Michigan food culture
Enjoy the culinary heritage of our Great Lakes state and explore new creations using a variety of Michigan food products.
This past year, I traveled to the 4-H National Conference in Atlanta, Georgia. Young people from all over the United States participated in the program – from Hawaii to Puerto Rico and Maine to Texas. During the trip, I enjoyed talking to 4-H members about the food from their local areas. The conversation often began slowly, as people take for granted the food around them, and often do not realize they have a lot of dishes unique to their geography. Have you considered some of the unique things Michigan’s food culture has to offer?
To begin, food involving locally caught freshwater fish from the Great Lakes or inland lakes is not available in all parts of the world. In particular, smoked freshwater fish is unique to Great Lakes states. In addition, dishes which take advantage of our Michigan fruits and vegetables, particularly cherries, are often favorites in our state. Furthermore, Michigan has our own version of hot dogs: either Flint-style or Detroit-style. We also frequently enjoy square pizzas, which are not often found outside our state.
Within Michigan, the Upper Peninsula (U.P.) has its own special food culture. When I shared with youth from around the country about Trenary Toast, and a treat similar to Cinnamon Toast Crunch that is made with full slices of bread, the immediate response was almost always, “That sounds awesome!” Pasties, the pocket meat pie eaten by U.P. miners, were originally from Cornwall but Yoopers have added ketchup, putting a unique spin on the dish. Cudighi, a spicy Italian sausage, is also popular in parts of the U.P.
Beyond specialty dishes, Michigan is a great place to grow food – particularly fruits and vegetables. This is because the Great Lakes and our climate provide plenty of water and great growing conditions. In fact, we have the second most diverse agriculture, after California.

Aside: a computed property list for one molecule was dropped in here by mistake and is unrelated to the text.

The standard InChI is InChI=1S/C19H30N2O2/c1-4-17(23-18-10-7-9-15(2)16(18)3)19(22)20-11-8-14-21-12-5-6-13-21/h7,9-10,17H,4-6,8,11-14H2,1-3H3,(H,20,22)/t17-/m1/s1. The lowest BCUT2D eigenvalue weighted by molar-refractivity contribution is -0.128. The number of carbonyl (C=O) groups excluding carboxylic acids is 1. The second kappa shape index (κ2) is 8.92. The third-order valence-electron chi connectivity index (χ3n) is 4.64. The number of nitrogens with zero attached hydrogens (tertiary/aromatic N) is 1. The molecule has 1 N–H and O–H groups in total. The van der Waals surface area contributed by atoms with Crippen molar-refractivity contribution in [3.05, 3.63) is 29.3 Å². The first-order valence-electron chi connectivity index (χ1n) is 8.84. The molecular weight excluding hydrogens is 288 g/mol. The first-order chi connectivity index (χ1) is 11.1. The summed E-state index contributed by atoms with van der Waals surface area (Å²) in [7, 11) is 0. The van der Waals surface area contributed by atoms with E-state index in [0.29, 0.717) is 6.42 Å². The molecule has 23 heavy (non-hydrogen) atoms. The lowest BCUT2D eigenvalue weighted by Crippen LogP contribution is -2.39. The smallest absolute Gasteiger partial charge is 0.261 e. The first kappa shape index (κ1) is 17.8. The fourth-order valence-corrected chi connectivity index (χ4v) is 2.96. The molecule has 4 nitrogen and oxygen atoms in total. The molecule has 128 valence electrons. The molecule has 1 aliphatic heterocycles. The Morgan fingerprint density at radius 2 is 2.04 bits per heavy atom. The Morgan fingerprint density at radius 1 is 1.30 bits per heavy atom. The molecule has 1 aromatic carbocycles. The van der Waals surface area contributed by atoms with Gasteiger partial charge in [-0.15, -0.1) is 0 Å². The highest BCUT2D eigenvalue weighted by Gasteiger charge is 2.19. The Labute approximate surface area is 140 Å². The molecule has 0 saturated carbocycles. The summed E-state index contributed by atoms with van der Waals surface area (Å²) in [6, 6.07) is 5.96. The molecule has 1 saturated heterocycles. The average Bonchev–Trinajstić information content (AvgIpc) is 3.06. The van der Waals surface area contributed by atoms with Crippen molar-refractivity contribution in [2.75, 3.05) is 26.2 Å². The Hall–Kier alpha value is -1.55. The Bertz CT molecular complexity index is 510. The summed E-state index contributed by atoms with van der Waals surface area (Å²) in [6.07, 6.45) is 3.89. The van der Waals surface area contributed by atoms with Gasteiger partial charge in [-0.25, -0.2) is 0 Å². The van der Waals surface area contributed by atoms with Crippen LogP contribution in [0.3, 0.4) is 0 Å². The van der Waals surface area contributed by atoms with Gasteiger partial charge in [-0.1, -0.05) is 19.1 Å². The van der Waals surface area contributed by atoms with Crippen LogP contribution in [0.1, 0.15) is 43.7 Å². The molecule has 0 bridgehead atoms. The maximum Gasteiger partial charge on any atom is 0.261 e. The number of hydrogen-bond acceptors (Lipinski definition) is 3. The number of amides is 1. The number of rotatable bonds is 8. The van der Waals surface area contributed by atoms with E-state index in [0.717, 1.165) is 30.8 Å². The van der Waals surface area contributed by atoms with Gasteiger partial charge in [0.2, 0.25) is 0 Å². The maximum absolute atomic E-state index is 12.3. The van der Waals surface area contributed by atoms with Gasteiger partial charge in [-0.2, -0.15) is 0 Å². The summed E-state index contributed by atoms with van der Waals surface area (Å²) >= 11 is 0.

Here are some foods Michigan is known for growing and how we rank among the 50 states. These rankings are from 2016, but you can find up-to-date agricultural statistics on the National Agricultural Statistics Service site.
Michigan is number 1 in:
- Tart cherries. We grow about two-thirds of the world’s tart cherries in a typical year!
- Cucumbers (for pickles).
- Potatoes (for chips).
- Beans – black, cranberry, small red and organic dry beans.
- Niagara Grapes.
Michigan is also:
- Second in production of fresh carrots, celery, overall beans, navy beans, and snap beans for processing.
- Third in light red kidney beans, apples (but ours taste the best) and blueberries.
- Fourth in carrots, tomatoes and sugar beets (for processing), as well as vegetable bedding plants, organic snap beans, Concord grapes, sweet cherries and hops.
- Fifth in pumpkins, plums and overall grapes.
- Sixth in fresh cucumbers.
- Seventh in bell peppers and potatoes.
- Eighth in sweet corn, cabbage and peaches.
There are a huge number of food-based companies that were founded or have strong connections to Michigan. These include Ballpark Franks, Gerber Baby Food and Kelloggs, to name just a few! We also have a number of favorite food services that originated in Michigan, including Biggby Coffee, Little Caesars Pizza and Meijer, among others.
So the next time you eat in Michigan, remember to enjoy the culinary heritage of our Great Lakes state and explore new creations using our variety of Michigan food products.
This article was inspired by and adapted from the 4-H Folkpatterns curriculum which was created in 1979, and last updated in 1991. You may also find the Folkpatterns curriculum Leaders’ Guide and 4-H Foodways useful resources.
To learn about the positive impact of Michigan 4-H youth leadership, citizenship and service and global and cultural educationprograms, read our 2017 impact report: “Developing Civically Engaged Leaders”. Additional impact reports, highlighting even more ways Michigan State University Extension and Michigan 4-H have positively impacted individuals and communities in 2017 can be downloaded from the MSU Extension website.